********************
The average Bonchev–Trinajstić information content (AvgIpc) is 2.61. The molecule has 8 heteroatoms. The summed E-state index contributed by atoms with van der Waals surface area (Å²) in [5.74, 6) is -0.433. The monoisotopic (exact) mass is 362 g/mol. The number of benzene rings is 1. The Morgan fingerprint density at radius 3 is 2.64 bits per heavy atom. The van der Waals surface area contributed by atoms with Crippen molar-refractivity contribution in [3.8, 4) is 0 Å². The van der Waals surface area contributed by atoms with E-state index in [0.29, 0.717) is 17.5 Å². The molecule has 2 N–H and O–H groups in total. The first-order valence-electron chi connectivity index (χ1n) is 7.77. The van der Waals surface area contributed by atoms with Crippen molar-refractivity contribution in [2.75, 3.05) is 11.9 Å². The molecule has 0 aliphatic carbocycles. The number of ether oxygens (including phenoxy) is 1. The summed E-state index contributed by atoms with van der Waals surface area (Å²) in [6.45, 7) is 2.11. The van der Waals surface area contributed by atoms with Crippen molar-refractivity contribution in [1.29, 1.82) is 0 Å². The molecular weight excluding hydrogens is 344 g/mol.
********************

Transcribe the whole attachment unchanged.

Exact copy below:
The average Bonchev–Trinajstić information content (AvgIpc) is 2.61. The molecule has 8 heteroatoms. The summed E-state index contributed by atoms with van der Waals surface area (Å²) in [5.74, 6) is -0.433. The monoisotopic (exact) mass is 362 g/mol. The number of benzene rings is 1. The Morgan fingerprint density at radius 3 is 2.64 bits per heavy atom. The van der Waals surface area contributed by atoms with Crippen molar-refractivity contribution in [3.8, 4) is 0 Å². The van der Waals surface area contributed by atoms with E-state index in [0.29, 0.717) is 17.5 Å². The molecule has 2 N–H and O–H groups in total. The first-order valence-electron chi connectivity index (χ1n) is 7.77. The van der Waals surface area contributed by atoms with Crippen molar-refractivity contribution in [2.75, 3.05) is 11.9 Å². The molecule has 0 aliphatic carbocycles. The number of ether oxygens (including phenoxy) is 1. The summed E-state index contributed by atoms with van der Waals surface area (Å²) in [6.45, 7) is 2.11. The van der Waals surface area contributed by atoms with Crippen molar-refractivity contribution in [1.29, 1.82) is 0 Å². The molecular weight excluding hydrogens is 344 g/mol.